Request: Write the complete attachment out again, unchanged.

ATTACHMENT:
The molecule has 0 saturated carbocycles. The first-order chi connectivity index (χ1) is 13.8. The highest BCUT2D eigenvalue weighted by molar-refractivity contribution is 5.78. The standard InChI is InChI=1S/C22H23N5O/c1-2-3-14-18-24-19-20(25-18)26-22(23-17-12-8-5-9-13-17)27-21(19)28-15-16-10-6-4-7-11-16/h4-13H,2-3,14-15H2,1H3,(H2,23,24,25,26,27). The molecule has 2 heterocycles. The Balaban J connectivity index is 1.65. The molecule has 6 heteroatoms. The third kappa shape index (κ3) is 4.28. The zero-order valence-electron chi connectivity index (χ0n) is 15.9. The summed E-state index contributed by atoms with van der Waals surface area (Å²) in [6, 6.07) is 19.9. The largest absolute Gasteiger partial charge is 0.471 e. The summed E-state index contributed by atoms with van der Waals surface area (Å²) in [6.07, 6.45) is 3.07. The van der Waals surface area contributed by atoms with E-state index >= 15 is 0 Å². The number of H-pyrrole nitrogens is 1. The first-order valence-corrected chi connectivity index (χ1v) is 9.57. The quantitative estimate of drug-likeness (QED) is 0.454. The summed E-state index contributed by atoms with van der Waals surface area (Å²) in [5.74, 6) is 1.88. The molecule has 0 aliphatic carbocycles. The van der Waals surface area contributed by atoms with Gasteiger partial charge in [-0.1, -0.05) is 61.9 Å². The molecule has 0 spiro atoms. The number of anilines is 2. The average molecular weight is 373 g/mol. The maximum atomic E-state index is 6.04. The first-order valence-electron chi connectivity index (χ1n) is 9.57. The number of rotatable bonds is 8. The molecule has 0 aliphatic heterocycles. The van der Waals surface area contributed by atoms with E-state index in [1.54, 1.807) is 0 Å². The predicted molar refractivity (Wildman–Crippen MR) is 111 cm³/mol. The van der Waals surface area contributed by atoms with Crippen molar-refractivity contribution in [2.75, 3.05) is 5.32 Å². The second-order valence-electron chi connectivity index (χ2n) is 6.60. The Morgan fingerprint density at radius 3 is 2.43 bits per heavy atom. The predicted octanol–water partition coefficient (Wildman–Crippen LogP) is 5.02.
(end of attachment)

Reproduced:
The molecule has 0 saturated carbocycles. The first-order chi connectivity index (χ1) is 13.8. The highest BCUT2D eigenvalue weighted by molar-refractivity contribution is 5.78. The standard InChI is InChI=1S/C22H23N5O/c1-2-3-14-18-24-19-20(25-18)26-22(23-17-12-8-5-9-13-17)27-21(19)28-15-16-10-6-4-7-11-16/h4-13H,2-3,14-15H2,1H3,(H2,23,24,25,26,27). The molecule has 2 heterocycles. The Balaban J connectivity index is 1.65. The molecule has 6 heteroatoms. The third kappa shape index (κ3) is 4.28. The zero-order valence-electron chi connectivity index (χ0n) is 15.9. The summed E-state index contributed by atoms with van der Waals surface area (Å²) in [6, 6.07) is 19.9. The largest absolute Gasteiger partial charge is 0.471 e. The summed E-state index contributed by atoms with van der Waals surface area (Å²) in [6.07, 6.45) is 3.07. The van der Waals surface area contributed by atoms with E-state index >= 15 is 0 Å². The number of H-pyrrole nitrogens is 1. The first-order valence-corrected chi connectivity index (χ1v) is 9.57. The quantitative estimate of drug-likeness (QED) is 0.454. The summed E-state index contributed by atoms with van der Waals surface area (Å²) in [5.74, 6) is 1.88. The molecule has 0 aliphatic carbocycles. The van der Waals surface area contributed by atoms with Gasteiger partial charge in [-0.1, -0.05) is 61.9 Å². The molecule has 0 spiro atoms. The number of anilines is 2. The average molecular weight is 373 g/mol. The maximum atomic E-state index is 6.04. The first-order valence-electron chi connectivity index (χ1n) is 9.57. The number of rotatable bonds is 8. The molecule has 0 aliphatic heterocycles. The van der Waals surface area contributed by atoms with E-state index in [1.54, 1.807) is 0 Å². The predicted molar refractivity (Wildman–Crippen MR) is 111 cm³/mol. The van der Waals surface area contributed by atoms with Crippen molar-refractivity contribution in [2.75, 3.05) is 5.32 Å². The second-order valence-electron chi connectivity index (χ2n) is 6.60. The Morgan fingerprint density at radius 3 is 2.43 bits per heavy atom. The predicted octanol–water partition coefficient (Wildman–Crippen LogP) is 5.02.